This won’t be news to people who already know how to do data science work in Python but I came across a ‘new’ package the other day in a presentation at work – pandas-profilings – see https://github.com/pandas-profiling/pandas-profiling
Learning data science, I have been learning the fundamentals a.k.a how to do stuff from scratch. I think that’s very useful but it does take time. It’s always a pleasure to then find a way of doing all the stuff you have just learnt in one easy step. That’s what pandas-profiling tries to do.
Pandas by itself is a wonderful collection of really useful data wrangling/ profiling tools but so far I’m not missing having to do things one at a time.
This package is worth having in your tool kit, especially when you are working with unfamiliar data. It takes the ‘grind’ out of getting to know the data before moving on to finding insights 🙂
For the past few months, I have been on a sort of Magical Mystery Tour learning about ‘machine learning’, data science and AI. I still can’t tell you the exact differences between them all but it does not matter to me, I just prefer to let art wash over me 😜
My journey began late last year when I set up an interest, nay, ‘working group’ with a few colleagues at work. It started small and now we have over 60 people in the working group. There’s not much ‘working’ going on 😂 but we have fun trying
Right now, the keen people in the group are all learning some variety of data science/ machine learning. We have 4 learning groups:
The Python and Azure groups are the most popular so far, Python already has a big fan base at work (as a more generalised programming and scripting language) and Microsoft’s Azure machine learning tools are very approachable, I think Microsoft have done a really good job! 👍😀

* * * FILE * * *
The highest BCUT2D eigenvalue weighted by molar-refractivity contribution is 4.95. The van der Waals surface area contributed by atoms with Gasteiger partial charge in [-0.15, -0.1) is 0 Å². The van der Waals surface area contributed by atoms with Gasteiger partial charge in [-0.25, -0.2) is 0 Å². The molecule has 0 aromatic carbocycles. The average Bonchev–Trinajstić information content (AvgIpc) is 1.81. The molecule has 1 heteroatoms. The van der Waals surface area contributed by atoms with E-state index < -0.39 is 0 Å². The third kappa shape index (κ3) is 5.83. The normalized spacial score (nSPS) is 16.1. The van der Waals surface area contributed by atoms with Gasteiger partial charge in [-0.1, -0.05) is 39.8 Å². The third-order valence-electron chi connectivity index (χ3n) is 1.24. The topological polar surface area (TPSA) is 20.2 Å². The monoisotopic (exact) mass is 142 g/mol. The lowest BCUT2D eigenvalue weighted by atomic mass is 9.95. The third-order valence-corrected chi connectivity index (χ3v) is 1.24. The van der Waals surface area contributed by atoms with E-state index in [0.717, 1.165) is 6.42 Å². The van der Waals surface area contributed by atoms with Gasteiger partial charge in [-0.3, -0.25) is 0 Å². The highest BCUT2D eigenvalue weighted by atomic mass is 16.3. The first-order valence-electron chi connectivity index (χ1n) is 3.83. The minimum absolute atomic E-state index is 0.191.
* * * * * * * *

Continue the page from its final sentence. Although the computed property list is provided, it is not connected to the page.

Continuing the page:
I am ‘leading’ the R machine learning learning group, its a bit like the ‘blind leading the blind’ as I didn’t know any R before I started and now I’m half way through a very good course on a site called datacamp.com #DataCamp The course I am doing is called “Data science with R”.
I am also doing some other courses in parallel and while I am enjoying it all I find that I am spreading myself a bit thin and recently I have had to pause some courses to focus on fewer at a time. There just aren’t enough hours in the day 🤓
So far, I am finding that I seem to have an affinity for ‘data wrangling’ and my background in data stuff gives me a good base to work from. The hard part for me is knowing what algorithms to use when it comes to making sense of the data, I just don’t have the maths/stats background for this but I am hoping it is something I can grow into along the way. The most interesting part is really learning the ‘work flow’ involved and the ‘mindset’ around setting goals, trying out ideas, failing, learning and trying again.
Another great resource that I have been using is edX.org #edX.org. My journey started there with a course called “Data Science: R basics” and I have since done quite a few other courses, including “Introduction to AI” … I am current contemplating doing a full course with one of the university providers on edX.org HarverdX is one of the providers and looks to have a really good one but I am still undecided as it would be a huge time commitment over and above what I’m doing now
For now I am happy to do ‘bespoke’ modules on datacamp and edX.org and develop my overall skills and experience. One thing I really like about datacamp is access to supporting resources like their ‘data science cheat sheets’ – A3 size posters/ infographics that give you a nice summary of a topic to put on the wall or in a folder near your computer.
That’s about all for my opening blog on my machine learning/ data science magical mystery tour… more to follow as I continue my journey! 😎
Wow, its been quite a few months since I last blogged, where did the time go?!??
Over the past few months, I have been on a ‘machine learning’ magical mystery tour, and its still going 😂
I think I will blog about some of my experiences, starting now, while I sit here with my coffee and 2nd breakfast, typing away on my iPad Pro…
Read and learn 😀
Just a short post to promote a really nice ‘cheat sheet’ for Machine Learning algorithms from Microsoft Azure.
Other links on the same page include:
This one’s relatively old, 2015, but gives a good insight into one of the now (hot) Python based machine learning frameworks, Pandas.
Wow, is there any adjective you can’t put in front of the word ‘data’? 😉 Now its Hot Data
Its an interesting article and worth reading. There is even an e-book if you want to join the mailing list and download it.